Yes, You Can Grill Corn On The Cob From Frozen. Here's How

stacked whole grilled corn cobs
stacked whole grilled corn cobs - Ramazan Heperol/Getty Images

Corn on the cob is one of the joys of summer and a sweet treat sold hot off the grill at farmers markets and from street vendors around the globe. Not only can you recreate the juicy, smoky-sweet bite of grilled corn at home but you can enjoy it year-round thanks to frozen corn on the cob. Whether you're freezing leftover cobs or buying them from the freezer aisle of the grocery store, grilling the cob from frozen is easy and delicious.

There isn't much difference between grilling a cob from frozen and grilling it from fresh; both take around 15 minutes on a grill. While fresh corn on the cob has a husk to protect it from the grill, frozen corn on the cob will require a coating of oil to keep the kernels from sticking to the grates. Place oiled frozen corn directly on the grill grates over high heat, shutting the lid to allow the ice to steam the corn and the hot grill grates to impart a bit of char. You'll want to rotate the corn every three minutes so each side gets an even char.

Once the corn is juicy and tender, remove it and season with butter and your favorite spices. Some recipes recommend wrapping frozen corn cobs in foil before grilling them to substitute the husk. However, the foil will essentially steam the corn and insulate it from the texture and flavor that the grill bestows.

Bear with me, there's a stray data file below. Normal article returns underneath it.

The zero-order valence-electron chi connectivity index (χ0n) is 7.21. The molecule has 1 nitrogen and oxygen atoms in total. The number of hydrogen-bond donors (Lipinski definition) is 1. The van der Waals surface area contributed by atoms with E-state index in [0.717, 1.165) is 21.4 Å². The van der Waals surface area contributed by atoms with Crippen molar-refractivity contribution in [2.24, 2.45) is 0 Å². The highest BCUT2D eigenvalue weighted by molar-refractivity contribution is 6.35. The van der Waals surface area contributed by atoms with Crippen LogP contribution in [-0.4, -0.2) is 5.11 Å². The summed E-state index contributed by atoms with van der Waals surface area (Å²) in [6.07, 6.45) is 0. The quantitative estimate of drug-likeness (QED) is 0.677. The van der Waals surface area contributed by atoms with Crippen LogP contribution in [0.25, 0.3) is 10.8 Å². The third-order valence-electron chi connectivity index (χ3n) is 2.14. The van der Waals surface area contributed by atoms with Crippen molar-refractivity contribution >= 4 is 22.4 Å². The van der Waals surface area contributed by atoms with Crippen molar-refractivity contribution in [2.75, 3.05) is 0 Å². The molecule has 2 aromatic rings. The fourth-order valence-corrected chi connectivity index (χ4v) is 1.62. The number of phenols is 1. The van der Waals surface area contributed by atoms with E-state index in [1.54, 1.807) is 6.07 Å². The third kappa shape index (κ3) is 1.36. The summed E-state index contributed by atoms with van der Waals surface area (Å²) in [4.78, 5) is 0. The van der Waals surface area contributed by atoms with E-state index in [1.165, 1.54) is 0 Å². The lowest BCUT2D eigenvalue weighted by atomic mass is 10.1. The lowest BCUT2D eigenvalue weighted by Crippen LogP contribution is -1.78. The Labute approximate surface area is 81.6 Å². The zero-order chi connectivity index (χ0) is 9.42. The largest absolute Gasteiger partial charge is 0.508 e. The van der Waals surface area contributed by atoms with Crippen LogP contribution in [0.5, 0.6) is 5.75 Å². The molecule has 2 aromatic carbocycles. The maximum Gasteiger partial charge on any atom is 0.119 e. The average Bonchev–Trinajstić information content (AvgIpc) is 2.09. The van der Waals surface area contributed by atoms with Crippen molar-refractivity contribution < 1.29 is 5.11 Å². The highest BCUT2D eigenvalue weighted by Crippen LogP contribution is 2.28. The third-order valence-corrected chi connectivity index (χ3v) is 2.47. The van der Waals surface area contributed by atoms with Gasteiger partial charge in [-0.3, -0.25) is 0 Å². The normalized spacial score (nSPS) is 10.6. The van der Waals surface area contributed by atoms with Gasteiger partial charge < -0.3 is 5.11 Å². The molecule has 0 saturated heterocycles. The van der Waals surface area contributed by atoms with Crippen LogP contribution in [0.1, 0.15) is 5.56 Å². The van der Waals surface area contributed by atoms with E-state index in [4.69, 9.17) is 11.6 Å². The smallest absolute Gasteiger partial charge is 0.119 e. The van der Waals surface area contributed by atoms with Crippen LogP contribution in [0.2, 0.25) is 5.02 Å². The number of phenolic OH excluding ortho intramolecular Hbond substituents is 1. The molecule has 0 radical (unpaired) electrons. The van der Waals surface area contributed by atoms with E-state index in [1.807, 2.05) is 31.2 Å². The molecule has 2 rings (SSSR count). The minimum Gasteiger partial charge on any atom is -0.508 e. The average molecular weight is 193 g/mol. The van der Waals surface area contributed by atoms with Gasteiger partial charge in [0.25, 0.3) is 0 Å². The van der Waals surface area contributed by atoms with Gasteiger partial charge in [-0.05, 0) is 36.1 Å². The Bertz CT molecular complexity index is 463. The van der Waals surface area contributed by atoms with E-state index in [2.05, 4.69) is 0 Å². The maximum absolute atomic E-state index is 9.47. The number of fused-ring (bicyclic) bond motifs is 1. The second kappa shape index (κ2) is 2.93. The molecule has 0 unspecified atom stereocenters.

Read more: 25 Types Of Potatoes And When To Use Them

Tips For Seasoning And Pairing

grilled corn with toppings
grilled corn with toppings - Merc67/Getty Images

While grilling frozen corn on the cob requires little more than grilling fresh corn, there are a few simple tips to ensure the best results. The oil you choose to coat the frozen corn is less about flavor than it is about lubrication. That's why you'll add butter and seasonings post-grill. Since you're using high heat, an oil with a high smoke point like avocado oil or safflower oil is ideal.

Tempting though it may be, refrain from opening your grill for more than it takes to quickly rotate the cob. Those precious few seconds of rotating the cob are all it needs to get the perfect char. Leaving the lid open will prevent the corn from steaming and cooking all the way through. If you're not sure about the doneness, simply pierce a kernel with a fork. If it easily pops, the corn is ready.

Butter, salt, and pepper are the perfect trifecta of salty, spicy, and savory to complement the sweetness of your corn. However, more elaborate seasonings will take corn on the cob to the next level. You can draw inspiration from Mexican street corn, swapping butter with mayo and dusting with chili powder, parmesan cheese, and a squeeze of lime juice to finish. You can also make a compound butter with paprika, garlic powder, and basil to brush over grilled corn. Slice the freshly grilled corn kernels off the cob to upgrade cowboy caviar, corn chowder, or pasta salads.

Read the original article on Tasting Table.